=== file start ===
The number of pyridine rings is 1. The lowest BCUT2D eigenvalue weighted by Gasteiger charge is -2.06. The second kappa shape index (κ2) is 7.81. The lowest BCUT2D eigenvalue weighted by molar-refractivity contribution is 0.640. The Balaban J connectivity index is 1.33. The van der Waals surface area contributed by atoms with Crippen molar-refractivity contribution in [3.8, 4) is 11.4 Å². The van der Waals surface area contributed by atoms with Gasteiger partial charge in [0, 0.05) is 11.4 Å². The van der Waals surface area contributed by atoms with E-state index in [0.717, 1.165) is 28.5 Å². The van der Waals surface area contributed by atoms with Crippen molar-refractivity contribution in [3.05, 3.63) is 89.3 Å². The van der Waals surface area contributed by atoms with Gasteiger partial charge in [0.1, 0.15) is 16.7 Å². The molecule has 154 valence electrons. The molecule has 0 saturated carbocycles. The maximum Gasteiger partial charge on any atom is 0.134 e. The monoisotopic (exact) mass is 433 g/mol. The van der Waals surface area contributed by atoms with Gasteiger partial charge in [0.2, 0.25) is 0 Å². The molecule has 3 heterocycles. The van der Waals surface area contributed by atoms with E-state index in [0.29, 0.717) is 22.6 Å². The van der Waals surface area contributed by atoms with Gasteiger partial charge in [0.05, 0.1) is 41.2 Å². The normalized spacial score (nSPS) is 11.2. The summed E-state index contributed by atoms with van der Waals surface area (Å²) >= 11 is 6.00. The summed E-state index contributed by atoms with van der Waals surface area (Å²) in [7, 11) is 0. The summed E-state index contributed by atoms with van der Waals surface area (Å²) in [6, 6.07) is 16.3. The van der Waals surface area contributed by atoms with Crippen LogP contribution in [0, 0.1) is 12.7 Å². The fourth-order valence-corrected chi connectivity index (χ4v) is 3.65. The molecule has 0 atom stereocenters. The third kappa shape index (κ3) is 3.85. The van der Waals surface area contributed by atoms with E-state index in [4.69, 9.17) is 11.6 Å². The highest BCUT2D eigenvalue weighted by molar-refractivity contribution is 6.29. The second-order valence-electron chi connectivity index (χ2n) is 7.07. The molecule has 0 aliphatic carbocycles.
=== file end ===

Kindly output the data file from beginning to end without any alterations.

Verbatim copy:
The number of pyridine rings is 1. The lowest BCUT2D eigenvalue weighted by Gasteiger charge is -2.06. The second kappa shape index (κ2) is 7.81. The lowest BCUT2D eigenvalue weighted by molar-refractivity contribution is 0.640. The Balaban J connectivity index is 1.33. The van der Waals surface area contributed by atoms with Crippen molar-refractivity contribution in [3.8, 4) is 11.4 Å². The van der Waals surface area contributed by atoms with Gasteiger partial charge in [0, 0.05) is 11.4 Å². The van der Waals surface area contributed by atoms with E-state index in [0.717, 1.165) is 28.5 Å². The van der Waals surface area contributed by atoms with Crippen molar-refractivity contribution in [3.05, 3.63) is 89.3 Å². The van der Waals surface area contributed by atoms with Gasteiger partial charge in [0.1, 0.15) is 16.7 Å². The molecule has 154 valence electrons. The molecule has 0 saturated carbocycles. The maximum Gasteiger partial charge on any atom is 0.134 e. The monoisotopic (exact) mass is 433 g/mol. The van der Waals surface area contributed by atoms with Gasteiger partial charge in [0.2, 0.25) is 0 Å². The molecule has 3 heterocycles. The van der Waals surface area contributed by atoms with E-state index in [0.29, 0.717) is 22.6 Å². The van der Waals surface area contributed by atoms with Gasteiger partial charge in [0.05, 0.1) is 41.2 Å². The normalized spacial score (nSPS) is 11.2. The summed E-state index contributed by atoms with van der Waals surface area (Å²) >= 11 is 6.00. The summed E-state index contributed by atoms with van der Waals surface area (Å²) in [7, 11) is 0. The summed E-state index contributed by atoms with van der Waals surface area (Å²) in [6, 6.07) is 16.3. The van der Waals surface area contributed by atoms with Crippen LogP contribution in [0, 0.1) is 12.7 Å². The fourth-order valence-corrected chi connectivity index (χ4v) is 3.65. The molecule has 0 atom stereocenters. The third kappa shape index (κ3) is 3.85. The van der Waals surface area contributed by atoms with E-state index in [4.69, 9.17) is 11.6 Å². The highest BCUT2D eigenvalue weighted by molar-refractivity contribution is 6.29. The second-order valence-electron chi connectivity index (χ2n) is 7.07. The molecule has 0 aliphatic carbocycles.